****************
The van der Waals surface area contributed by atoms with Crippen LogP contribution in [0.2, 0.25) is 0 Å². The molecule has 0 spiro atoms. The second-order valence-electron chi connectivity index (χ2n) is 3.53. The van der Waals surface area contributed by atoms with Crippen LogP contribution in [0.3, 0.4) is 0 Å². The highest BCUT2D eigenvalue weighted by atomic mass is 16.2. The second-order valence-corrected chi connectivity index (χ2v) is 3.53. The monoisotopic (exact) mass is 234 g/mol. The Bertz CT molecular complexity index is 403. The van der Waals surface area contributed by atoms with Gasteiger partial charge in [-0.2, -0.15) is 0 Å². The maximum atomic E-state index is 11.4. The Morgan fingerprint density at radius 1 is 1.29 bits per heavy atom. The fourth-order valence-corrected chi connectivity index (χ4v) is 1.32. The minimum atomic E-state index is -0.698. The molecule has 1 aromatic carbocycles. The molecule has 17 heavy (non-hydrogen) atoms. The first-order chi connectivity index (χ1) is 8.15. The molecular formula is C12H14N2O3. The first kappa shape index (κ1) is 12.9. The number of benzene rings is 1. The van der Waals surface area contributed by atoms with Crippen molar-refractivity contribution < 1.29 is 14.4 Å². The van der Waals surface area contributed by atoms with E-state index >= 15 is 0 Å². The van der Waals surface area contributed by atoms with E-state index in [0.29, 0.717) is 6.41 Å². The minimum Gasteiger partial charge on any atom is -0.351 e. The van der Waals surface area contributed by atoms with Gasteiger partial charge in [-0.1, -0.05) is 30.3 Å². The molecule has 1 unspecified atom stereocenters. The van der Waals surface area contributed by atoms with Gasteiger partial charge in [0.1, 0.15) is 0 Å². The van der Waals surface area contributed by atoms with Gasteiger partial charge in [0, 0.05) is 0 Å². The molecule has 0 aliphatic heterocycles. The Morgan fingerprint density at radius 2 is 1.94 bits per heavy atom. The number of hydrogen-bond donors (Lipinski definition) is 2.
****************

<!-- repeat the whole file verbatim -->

The van der Waals surface area contributed by atoms with Crippen LogP contribution in [0.2, 0.25) is 0 Å². The molecule has 0 spiro atoms. The second-order valence-electron chi connectivity index (χ2n) is 3.53. The van der Waals surface area contributed by atoms with Crippen LogP contribution in [0.3, 0.4) is 0 Å². The highest BCUT2D eigenvalue weighted by atomic mass is 16.2. The second-order valence-corrected chi connectivity index (χ2v) is 3.53. The monoisotopic (exact) mass is 234 g/mol. The Bertz CT molecular complexity index is 403. The van der Waals surface area contributed by atoms with Gasteiger partial charge in [-0.2, -0.15) is 0 Å². The maximum atomic E-state index is 11.4. The Morgan fingerprint density at radius 1 is 1.29 bits per heavy atom. The fourth-order valence-corrected chi connectivity index (χ4v) is 1.32. The minimum atomic E-state index is -0.698. The molecule has 1 aromatic carbocycles. The molecule has 17 heavy (non-hydrogen) atoms. The first-order chi connectivity index (χ1) is 8.15. The molecular formula is C12H14N2O3. The first kappa shape index (κ1) is 12.9. The number of benzene rings is 1. The van der Waals surface area contributed by atoms with Crippen molar-refractivity contribution < 1.29 is 14.4 Å². The van der Waals surface area contributed by atoms with E-state index >= 15 is 0 Å². The van der Waals surface area contributed by atoms with E-state index in [0.29, 0.717) is 6.41 Å². The minimum Gasteiger partial charge on any atom is -0.351 e. The van der Waals surface area contributed by atoms with Gasteiger partial charge in [-0.1, -0.05) is 30.3 Å². The molecule has 1 unspecified atom stereocenters. The van der Waals surface area contributed by atoms with Gasteiger partial charge in [0.1, 0.15) is 0 Å². The van der Waals surface area contributed by atoms with Gasteiger partial charge in [0, 0.05) is 0 Å². The molecule has 0 aliphatic heterocycles. The Morgan fingerprint density at radius 2 is 1.94 bits per heavy atom. The number of hydrogen-bond donors (Lipinski definition) is 2.